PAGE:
The following is a summary of a sermon I preached at Emmanuel Baptist Church on December 30, 2012.
As we spend time looking back at 2012, one of the clearest themes that stands out is a longing for peace. In some cases this peace is present, acting as a foreshadowing to a more lasting and richer peace that is longed for. In other stories, there is a clear longing for the peace that it is painfully absent.
Without understanding from where our peace comes, we will always search but never find, long for it but never be filled. Too often, we find ourselves searching for peace from false peace-givers: money, power, fame, recognition, pleasure, success, good grades, and even family. These can be good things, but when we look to them for what only God can give then we turn them into idols and false peace-givers.
In John 14:1-3 Jesus tells his disiples, “Let not your hearts be troubled. Believe in God; believe also in me. In my Father’s house are many rooms. If it were not so, would I have told you that I go to prepare a place for you? And if I go and prepare a place for you, I will come again and will take you to myself, that where I am you may be also.”
First, Jesus tells them to not let their hearts be troubled. The word translated as “troubled” also caries the idea of “being shaken.” As Jesus spoke these words, they had just finished the Last Supper in the upper room in Jerusalem and Jesus knew he was about to be betrayed, arrested, and crucified. He had just told the disciples he was going to be killed, and then he tells them to not be shaken, to not let their hearts be troubled.
Next, Jesus affirms their faith in God and tells them to trust in him. He’s transferring their faith in the Father to faith in Him, the Son, and then later (in v.18) promises to send them the Holy Spirit. God is utterly and completely trustworthy. They do not need to be shaken or troubled even though they’re walking down a very troublesome road (remember, these men were most likely teenagers and young men who had left everything to follow Jesus).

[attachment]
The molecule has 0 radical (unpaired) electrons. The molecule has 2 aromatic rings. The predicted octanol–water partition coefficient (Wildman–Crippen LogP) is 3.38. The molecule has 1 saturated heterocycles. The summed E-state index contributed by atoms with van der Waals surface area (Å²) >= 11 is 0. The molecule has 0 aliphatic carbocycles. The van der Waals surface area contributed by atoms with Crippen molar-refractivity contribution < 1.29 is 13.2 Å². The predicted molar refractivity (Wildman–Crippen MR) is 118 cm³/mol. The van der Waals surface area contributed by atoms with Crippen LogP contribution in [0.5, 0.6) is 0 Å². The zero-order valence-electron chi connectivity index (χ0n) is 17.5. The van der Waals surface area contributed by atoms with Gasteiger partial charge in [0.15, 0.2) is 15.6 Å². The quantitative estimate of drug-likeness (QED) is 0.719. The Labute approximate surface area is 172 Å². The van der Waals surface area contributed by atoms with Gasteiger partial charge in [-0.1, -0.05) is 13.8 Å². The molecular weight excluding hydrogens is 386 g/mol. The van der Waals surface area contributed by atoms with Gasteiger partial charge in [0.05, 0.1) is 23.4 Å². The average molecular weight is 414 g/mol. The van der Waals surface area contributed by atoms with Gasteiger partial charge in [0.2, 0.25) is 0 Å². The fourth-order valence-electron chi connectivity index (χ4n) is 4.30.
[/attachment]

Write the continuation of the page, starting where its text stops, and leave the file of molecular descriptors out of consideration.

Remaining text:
In order to give them peace and keep them from being shaken, Jesus points their attention heavenward, he reminds them of the big picture. Throughout the Bible we see that God’s peace is God’s presence. Whenever people long for peace, they receive the promise of God’s presence. Peace doesn’t mean an absence of suffering or adversity; it means that God is with us (2 Cor. 4:8-9, 14).
Jesus says that he is going to his Father’s house to prepare a room for his disciples. In fact, there are many rooms, not just a few rooms for a few very special guests. He’s going to prepare a place for us and will come to bring us to our forever home with God.
Jesus is our access to the Father. Jesus is the fulfillment of the Psalmist’s longing to see God’s face (Psalm 27:8-9, 51:11, 69:17, 80:7). Jesus is the preacher of peace because he brings us into God’s presence (Eph. 2:17-18). And what’s most incredible is that God himself came to us because we could not come to him (John 3:16-17) – this is the meaning of Christmas! Jesus Christ is the Messiah, Immanuel, God-with-us.
Don’t give up on peace, but make sure you’re looking for peace from the only One who can really give it. If saying “Jesus is my peace” sounds trite and simple to you, then maybe you need to reconsider from where you’re pursuing peace. Maybe you’re looking for peace from false peace-givers. Or maybe you’re looking for peace from God’s gifts, but not from God Himself – remember that peace is a fruit of the Spirit, which means it’s a byproduct of a loving and faith-filled heart towards God.
God’s presence is our peace. That’s not something we can look for through good health, happy families, a strong economy, or a godly president. 2012 had its mountaintops and its valleys, so will 2013. The secret of having peace is searching for it in the right place. Jesus Christ brings peace, because he brings us to the Father. The Holy Spirit is our advance payment, rely on Him to strengthen you for the remainder of the journey until your peace is paid-in-full.